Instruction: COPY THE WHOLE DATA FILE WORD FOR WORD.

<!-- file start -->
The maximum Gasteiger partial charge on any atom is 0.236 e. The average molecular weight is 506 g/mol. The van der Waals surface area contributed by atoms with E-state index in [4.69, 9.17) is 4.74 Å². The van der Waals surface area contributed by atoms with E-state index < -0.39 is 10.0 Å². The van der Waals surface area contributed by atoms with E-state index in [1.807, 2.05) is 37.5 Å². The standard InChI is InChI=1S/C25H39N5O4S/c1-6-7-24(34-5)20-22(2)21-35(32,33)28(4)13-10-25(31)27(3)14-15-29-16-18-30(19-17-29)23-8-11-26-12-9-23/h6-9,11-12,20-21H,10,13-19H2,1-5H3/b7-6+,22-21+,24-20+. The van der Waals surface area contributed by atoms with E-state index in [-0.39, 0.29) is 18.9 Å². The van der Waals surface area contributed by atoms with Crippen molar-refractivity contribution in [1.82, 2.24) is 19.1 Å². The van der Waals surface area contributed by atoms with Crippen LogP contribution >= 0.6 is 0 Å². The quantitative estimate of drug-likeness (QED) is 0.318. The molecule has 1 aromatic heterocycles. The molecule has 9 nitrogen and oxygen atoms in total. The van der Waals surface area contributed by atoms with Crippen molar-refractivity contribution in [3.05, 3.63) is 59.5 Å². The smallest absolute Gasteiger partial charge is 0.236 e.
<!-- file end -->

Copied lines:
The maximum Gasteiger partial charge on any atom is 0.236 e. The average molecular weight is 506 g/mol. The van der Waals surface area contributed by atoms with E-state index in [4.69, 9.17) is 4.74 Å². The van der Waals surface area contributed by atoms with E-state index < -0.39 is 10.0 Å². The van der Waals surface area contributed by atoms with E-state index in [1.807, 2.05) is 37.5 Å². The standard InChI is InChI=1S/C25H39N5O4S/c1-6-7-24(34-5)20-22(2)21-35(32,33)28(4)13-10-25(31)27(3)14-15-29-16-18-30(19-17-29)23-8-11-26-12-9-23/h6-9,11-12,20-21H,10,13-19H2,1-5H3/b7-6+,22-21+,24-20+. The van der Waals surface area contributed by atoms with E-state index in [-0.39, 0.29) is 18.9 Å². The van der Waals surface area contributed by atoms with Crippen molar-refractivity contribution in [1.82, 2.24) is 19.1 Å². The van der Waals surface area contributed by atoms with Crippen LogP contribution >= 0.6 is 0 Å². The quantitative estimate of drug-likeness (QED) is 0.318. The molecule has 1 aromatic heterocycles. The molecule has 9 nitrogen and oxygen atoms in total. The van der Waals surface area contributed by atoms with Crippen molar-refractivity contribution in [3.05, 3.63) is 59.5 Å². The smallest absolute Gasteiger partial charge is 0.236 e.